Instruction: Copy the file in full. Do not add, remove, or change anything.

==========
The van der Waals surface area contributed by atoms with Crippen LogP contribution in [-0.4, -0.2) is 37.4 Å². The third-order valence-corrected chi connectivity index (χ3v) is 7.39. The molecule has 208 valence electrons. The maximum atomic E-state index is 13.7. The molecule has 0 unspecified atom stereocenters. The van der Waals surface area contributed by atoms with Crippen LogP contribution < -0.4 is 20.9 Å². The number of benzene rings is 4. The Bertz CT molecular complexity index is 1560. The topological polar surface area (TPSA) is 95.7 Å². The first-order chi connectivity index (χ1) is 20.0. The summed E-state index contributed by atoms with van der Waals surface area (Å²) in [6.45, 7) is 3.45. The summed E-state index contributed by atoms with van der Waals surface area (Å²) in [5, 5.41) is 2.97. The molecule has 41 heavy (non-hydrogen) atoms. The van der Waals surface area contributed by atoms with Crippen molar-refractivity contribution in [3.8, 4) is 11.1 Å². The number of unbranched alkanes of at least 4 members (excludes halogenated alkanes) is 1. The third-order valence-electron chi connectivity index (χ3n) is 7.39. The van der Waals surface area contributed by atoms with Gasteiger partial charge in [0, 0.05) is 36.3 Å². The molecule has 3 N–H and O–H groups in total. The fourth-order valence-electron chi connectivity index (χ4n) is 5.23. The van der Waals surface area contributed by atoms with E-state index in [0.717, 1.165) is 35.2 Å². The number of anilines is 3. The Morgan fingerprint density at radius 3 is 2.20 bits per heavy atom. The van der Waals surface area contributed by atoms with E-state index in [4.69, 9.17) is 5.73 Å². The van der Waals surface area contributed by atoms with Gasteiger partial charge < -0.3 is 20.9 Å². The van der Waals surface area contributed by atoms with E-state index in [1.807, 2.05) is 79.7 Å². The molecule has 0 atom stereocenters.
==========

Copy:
The van der Waals surface area contributed by atoms with Crippen LogP contribution in [-0.4, -0.2) is 37.4 Å². The third-order valence-corrected chi connectivity index (χ3v) is 7.39. The molecule has 208 valence electrons. The maximum atomic E-state index is 13.7. The molecule has 0 unspecified atom stereocenters. The van der Waals surface area contributed by atoms with Crippen LogP contribution < -0.4 is 20.9 Å². The number of benzene rings is 4. The Bertz CT molecular complexity index is 1560. The topological polar surface area (TPSA) is 95.7 Å². The first-order chi connectivity index (χ1) is 20.0. The summed E-state index contributed by atoms with van der Waals surface area (Å²) in [6.45, 7) is 3.45. The summed E-state index contributed by atoms with van der Waals surface area (Å²) in [5, 5.41) is 2.97. The molecule has 41 heavy (non-hydrogen) atoms. The van der Waals surface area contributed by atoms with Crippen molar-refractivity contribution in [3.8, 4) is 11.1 Å². The number of unbranched alkanes of at least 4 members (excludes halogenated alkanes) is 1. The third-order valence-electron chi connectivity index (χ3n) is 7.39. The van der Waals surface area contributed by atoms with Gasteiger partial charge in [0, 0.05) is 36.3 Å². The molecule has 3 N–H and O–H groups in total. The fourth-order valence-electron chi connectivity index (χ4n) is 5.23. The van der Waals surface area contributed by atoms with E-state index in [0.717, 1.165) is 35.2 Å². The number of anilines is 3. The Morgan fingerprint density at radius 3 is 2.20 bits per heavy atom. The van der Waals surface area contributed by atoms with E-state index in [4.69, 9.17) is 5.73 Å². The van der Waals surface area contributed by atoms with Gasteiger partial charge < -0.3 is 20.9 Å². The van der Waals surface area contributed by atoms with E-state index in [1.807, 2.05) is 79.7 Å². The molecule has 0 atom stereocenters.